A 72-year-old woman consulted at La Paz University Hospital (Madrid) because of a 1-year history of progressively worsening signs of virilization. Extremely high serum testosterone levels were confirmed (12,038 and 30,000pg/ml, NR: 0.2–2pg/ml). After administration of a gonadotropin-releasing hormone agonist (gonadorelin 3.5mg i.m.) serum LH and FSH levels decreased to 1IU/L and testosterone and androstenedione levels by 30% from baseline. Ultrasound revealed a 10-mm tumor in the left ovary. Histopathological study after total hysterectomy and bilateral oophorectomy described a well-encapsulated left 10-mm LCT, with several plump rod-shaped intracytoplasmic Reinke crystals. Tumor cells showed intense and diffuse cytoplasmic immunoreactivity for α-inhibin. Postoperatively, testosterone levels instantly dropped into the normal range, and virilization slowly regressed.6 She was a heterozygous carrier of the hemochromatosis H63D mutation and showed a nodular enlargement of her left adrenal gland and a deletion in CYP21A1P pseudogene. Eight years after surgery the patient remained asymptomatic and cured of her LCT. However, one year later, she presented at the emergency room with abdominal pain and died 2 days later. An advanced occult metastatic gastric cancer was suspected on the basis of the last CT images, but no autopsy was done to confirm this diagnosis.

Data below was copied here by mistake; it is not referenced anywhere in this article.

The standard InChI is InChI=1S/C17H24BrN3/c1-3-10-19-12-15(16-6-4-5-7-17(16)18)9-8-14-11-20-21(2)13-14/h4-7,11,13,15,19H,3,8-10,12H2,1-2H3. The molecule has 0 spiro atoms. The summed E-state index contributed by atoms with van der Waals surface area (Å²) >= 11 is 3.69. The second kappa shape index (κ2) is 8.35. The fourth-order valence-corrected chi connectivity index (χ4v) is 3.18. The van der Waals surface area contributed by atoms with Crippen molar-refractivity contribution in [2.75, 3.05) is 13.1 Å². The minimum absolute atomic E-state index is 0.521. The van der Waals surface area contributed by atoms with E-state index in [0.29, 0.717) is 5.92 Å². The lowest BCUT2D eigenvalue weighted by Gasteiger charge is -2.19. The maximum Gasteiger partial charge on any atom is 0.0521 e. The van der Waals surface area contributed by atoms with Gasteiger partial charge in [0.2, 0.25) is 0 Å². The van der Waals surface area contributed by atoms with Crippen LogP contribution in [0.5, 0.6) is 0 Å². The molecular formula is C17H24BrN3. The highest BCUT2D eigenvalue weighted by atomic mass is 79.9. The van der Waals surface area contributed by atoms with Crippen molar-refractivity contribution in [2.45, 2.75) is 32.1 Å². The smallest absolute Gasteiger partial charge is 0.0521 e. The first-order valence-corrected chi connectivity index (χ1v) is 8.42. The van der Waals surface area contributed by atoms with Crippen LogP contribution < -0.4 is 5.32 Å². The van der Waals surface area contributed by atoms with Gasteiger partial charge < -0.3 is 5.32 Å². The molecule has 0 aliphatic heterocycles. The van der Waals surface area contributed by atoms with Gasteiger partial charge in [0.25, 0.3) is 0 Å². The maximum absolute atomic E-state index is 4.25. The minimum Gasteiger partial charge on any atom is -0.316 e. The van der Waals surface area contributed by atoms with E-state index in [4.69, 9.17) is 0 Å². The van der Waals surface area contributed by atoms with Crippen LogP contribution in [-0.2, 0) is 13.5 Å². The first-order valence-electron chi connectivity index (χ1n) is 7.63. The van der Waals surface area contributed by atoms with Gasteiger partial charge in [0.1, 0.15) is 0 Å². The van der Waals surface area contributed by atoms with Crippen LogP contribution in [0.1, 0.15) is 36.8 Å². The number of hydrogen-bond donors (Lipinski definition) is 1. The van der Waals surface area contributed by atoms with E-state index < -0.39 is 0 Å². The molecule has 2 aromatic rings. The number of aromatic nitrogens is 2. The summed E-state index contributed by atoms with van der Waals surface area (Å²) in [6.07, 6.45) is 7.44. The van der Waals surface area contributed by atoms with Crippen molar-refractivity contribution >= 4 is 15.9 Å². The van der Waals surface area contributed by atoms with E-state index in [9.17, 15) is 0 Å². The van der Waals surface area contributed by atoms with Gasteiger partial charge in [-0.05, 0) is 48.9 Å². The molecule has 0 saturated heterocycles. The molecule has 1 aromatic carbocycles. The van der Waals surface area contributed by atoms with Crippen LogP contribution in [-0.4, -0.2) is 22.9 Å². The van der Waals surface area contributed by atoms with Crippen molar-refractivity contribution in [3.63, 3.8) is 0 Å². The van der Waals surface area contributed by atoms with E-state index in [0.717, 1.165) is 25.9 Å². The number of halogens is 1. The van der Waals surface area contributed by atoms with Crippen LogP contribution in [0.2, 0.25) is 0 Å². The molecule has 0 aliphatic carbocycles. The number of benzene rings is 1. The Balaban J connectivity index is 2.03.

Case 2

A 64-year-old female with past medical history of type 2 diabetes, hypertension, hyperlipidemia, peptic ulcer disease, low back pain, cataracts and tobacco abuse, initially presented to the Endocrinology Department at Cooper University Hospital (New Jersey) for TNG. Upon questioning, she reported two years of progressive facial hirsutism, voice deepening, clitoromegaly, and increased libido. Laboratory testing revealed normal FSH, LH, DHEA-S, IGF-1, and 8 a.m. cortisol. Total testosterone was elevated (443ng/dl and 515ng/dl, 10 times the normal value). The ovaries were not well-identified in the ovarian ultrasound. Subsequent CT of abdomen/pelvis revealed normal-appearing adrenals and ovaries with an incidental 2.9cm right renal lesion. Follow-up MRI showed similar findings. Patient was referred to urology and gynecology and underwent partial right nephrectomy and bilateral oophorectomy to rule out the ovaries as the source of abnormal testosterone production. Pathology demonstrated a right papillary renal cell cancer (PRC) and a benign 1.5cm right ovarian LCT. Only 4 days after the surgery, the patients’ total testosterone had dropped to <1ng/dl. She also had GH at duodenal mucosa, gastric eosinophils and remained well controlled on 5mg methimazole daily for her subclinical hyperthyroidism.